Half of the 48 health-care workers who were disciplined for allegedly accessing personal health information surrounding the case of a dying mother and the daughter she murdered have seen the disciplinary actions against them dropped, according to their union.
That includes one employee who was initially fired, along with 23 others who received less stringent discipline, the United Nurses of Alberta (UNA) states in a December newsletter to members.
"We are gratified but not surprised by this outcome and pleased AHS [Alberta Health Services] has committed to learning from its actions in this situation," UNA labour relations director David Harrigan says in the newsletter.
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The affected employees, who all worked in the South Health Campus emergency department, will have letters of discipline removed from their personnel files and be reimbursed for lost wages, according to the union.
Details of the incident have been shrouded by confidentiality policies, with both AHS and UNA members saying little publicly about the breach.
Confidential AHS briefing notes unearthed by CBC News through a freedom of information request show that officials investigated 160 cases of health workers allegedly accessing "current and deceased" patient records.
The initial investigation found that "48 Calgary Zone employees inappropriately accessed patient information," according to those notes, which also detailed how AHS officials initially decided not to notify the patient whose information had been accessed.
But the family did find out about the breach in time, according to Brian van Vliet, who confirmed to CBC News that it was his sister, Christine Hagan, who was at the centre of the privacy breach.
Diagnosed with stage 4 pancreatic cancer in May and knowing she had little time left to live, Christine gave her daughter Jessica, 19, who had Down syndrome, a lethal dose of drugs in September.
Christine was kept in medical custody until her death on Nov. 21 and police announced afterward that Jessica's death had been deemed a homicide but no charges would be laid.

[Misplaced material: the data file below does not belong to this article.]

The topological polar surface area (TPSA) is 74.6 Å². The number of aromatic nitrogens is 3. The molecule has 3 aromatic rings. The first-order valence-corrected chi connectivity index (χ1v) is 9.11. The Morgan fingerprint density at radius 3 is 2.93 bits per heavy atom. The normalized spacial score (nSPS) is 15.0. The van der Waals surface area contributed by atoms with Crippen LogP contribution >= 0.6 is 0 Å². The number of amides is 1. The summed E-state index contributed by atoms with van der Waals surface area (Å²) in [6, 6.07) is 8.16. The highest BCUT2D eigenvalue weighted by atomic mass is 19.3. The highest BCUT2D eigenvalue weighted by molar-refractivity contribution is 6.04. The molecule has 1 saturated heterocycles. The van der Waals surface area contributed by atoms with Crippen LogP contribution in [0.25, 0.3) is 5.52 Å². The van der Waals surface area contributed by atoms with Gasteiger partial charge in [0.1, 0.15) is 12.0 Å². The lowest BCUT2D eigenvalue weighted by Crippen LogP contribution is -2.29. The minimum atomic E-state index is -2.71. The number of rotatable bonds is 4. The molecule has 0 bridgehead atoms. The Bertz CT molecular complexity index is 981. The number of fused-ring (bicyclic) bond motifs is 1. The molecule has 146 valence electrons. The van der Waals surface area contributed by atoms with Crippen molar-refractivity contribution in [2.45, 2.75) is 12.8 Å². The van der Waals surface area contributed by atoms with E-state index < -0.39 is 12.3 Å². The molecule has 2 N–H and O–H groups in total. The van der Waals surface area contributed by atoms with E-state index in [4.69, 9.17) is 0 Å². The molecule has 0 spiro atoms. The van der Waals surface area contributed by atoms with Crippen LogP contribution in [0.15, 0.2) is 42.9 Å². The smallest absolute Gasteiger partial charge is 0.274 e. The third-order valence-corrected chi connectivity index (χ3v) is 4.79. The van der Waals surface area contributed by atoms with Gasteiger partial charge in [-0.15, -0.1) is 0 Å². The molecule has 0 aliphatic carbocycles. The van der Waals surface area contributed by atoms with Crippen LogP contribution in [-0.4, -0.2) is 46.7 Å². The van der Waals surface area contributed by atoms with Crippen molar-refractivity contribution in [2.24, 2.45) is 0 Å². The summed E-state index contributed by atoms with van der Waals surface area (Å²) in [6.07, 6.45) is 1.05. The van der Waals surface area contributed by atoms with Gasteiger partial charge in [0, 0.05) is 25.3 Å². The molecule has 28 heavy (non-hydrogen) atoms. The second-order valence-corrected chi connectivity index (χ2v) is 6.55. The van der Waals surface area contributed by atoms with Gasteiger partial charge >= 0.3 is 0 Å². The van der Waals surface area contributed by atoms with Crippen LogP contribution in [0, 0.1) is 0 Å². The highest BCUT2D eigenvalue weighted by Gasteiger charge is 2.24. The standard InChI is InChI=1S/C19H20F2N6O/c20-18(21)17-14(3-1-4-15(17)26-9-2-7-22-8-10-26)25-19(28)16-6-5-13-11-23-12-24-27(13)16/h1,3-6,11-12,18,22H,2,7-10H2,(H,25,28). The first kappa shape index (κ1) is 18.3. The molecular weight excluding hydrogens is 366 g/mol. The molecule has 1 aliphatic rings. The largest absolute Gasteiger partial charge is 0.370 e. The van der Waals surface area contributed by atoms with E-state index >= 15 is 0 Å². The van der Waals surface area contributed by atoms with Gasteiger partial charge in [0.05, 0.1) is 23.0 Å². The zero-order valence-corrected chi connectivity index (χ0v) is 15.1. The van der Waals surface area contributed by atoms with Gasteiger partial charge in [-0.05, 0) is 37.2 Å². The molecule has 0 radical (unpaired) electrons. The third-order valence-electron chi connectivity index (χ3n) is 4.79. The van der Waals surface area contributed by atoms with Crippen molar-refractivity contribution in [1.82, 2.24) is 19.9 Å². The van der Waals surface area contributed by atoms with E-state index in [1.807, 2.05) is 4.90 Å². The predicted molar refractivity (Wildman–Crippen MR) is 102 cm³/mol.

In a statement, AHS said the decision came after further investigation and grievance-resolution meetings with UNA, as well as meetings with the Alberta Union of Provincial Employees (AUPE) that found "additional patient privacy education is required for employees."
"This investigation has shown us that we need to more clearly define for employees appropriate practices for accessing patient information," Brenda Huband, the chief health operations officer for AHS in the region, said in the statement.
"We will launch further education and training to ensure staff understand their obligations related to patient privacy so patients can remain confident their health information is being accessed appropriately."
AHS noted that the disciplinary action remains in place for employees who "clearly had no professional reason" to access the patient information in this case.
Wildrose health critic Drew Barnes said this incident is just the latest to display "a lack of transparency" at AHS.
"The privacy commissioner said that health information violations are at epidemic proportions in Alberta Health Services," he said.
"And now we have Alberta Health Services just letting the sanctions be quietly withdrawn and our New Democrat government doing nothing about it, hiding behind Alberta Health Services like the PCs used to do."
Barnes said Albertans deserve "some openness to actually what happened" in this incident, and others.
"Let's ensure that, yeah, our good, front-line workers are protected, but lets ensure that four million Albertans' important health care information and privacy is protected as well," he said.